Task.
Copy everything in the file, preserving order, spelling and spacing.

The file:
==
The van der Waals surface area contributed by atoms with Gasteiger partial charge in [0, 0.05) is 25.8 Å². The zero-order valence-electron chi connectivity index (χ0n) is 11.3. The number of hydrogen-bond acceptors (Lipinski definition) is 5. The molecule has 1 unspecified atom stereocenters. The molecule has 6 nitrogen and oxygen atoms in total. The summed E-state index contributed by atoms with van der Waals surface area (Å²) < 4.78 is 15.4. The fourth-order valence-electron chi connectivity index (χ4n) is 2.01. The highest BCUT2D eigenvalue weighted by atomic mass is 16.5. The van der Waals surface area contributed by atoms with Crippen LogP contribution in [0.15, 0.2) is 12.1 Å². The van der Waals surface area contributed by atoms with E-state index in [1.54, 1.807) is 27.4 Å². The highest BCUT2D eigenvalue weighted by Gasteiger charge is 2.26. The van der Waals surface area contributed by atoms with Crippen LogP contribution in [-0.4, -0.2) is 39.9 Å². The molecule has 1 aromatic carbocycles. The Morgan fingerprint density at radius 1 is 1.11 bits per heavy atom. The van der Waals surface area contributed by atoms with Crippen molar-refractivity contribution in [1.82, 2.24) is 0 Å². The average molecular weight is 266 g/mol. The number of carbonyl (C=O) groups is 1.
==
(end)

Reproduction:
The van der Waals surface area contributed by atoms with Gasteiger partial charge in [0, 0.05) is 25.8 Å². The zero-order valence-electron chi connectivity index (χ0n) is 11.3. The number of hydrogen-bond acceptors (Lipinski definition) is 5. The molecule has 1 unspecified atom stereocenters. The molecule has 6 nitrogen and oxygen atoms in total. The summed E-state index contributed by atoms with van der Waals surface area (Å²) < 4.78 is 15.4. The fourth-order valence-electron chi connectivity index (χ4n) is 2.01. The highest BCUT2D eigenvalue weighted by atomic mass is 16.5. The van der Waals surface area contributed by atoms with Crippen LogP contribution in [0.15, 0.2) is 12.1 Å². The van der Waals surface area contributed by atoms with E-state index in [1.54, 1.807) is 27.4 Å². The highest BCUT2D eigenvalue weighted by Gasteiger charge is 2.26. The van der Waals surface area contributed by atoms with Crippen LogP contribution in [-0.4, -0.2) is 39.9 Å². The molecule has 1 aromatic carbocycles. The Morgan fingerprint density at radius 1 is 1.11 bits per heavy atom. The van der Waals surface area contributed by atoms with Crippen molar-refractivity contribution in [1.82, 2.24) is 0 Å². The average molecular weight is 266 g/mol. The number of carbonyl (C=O) groups is 1.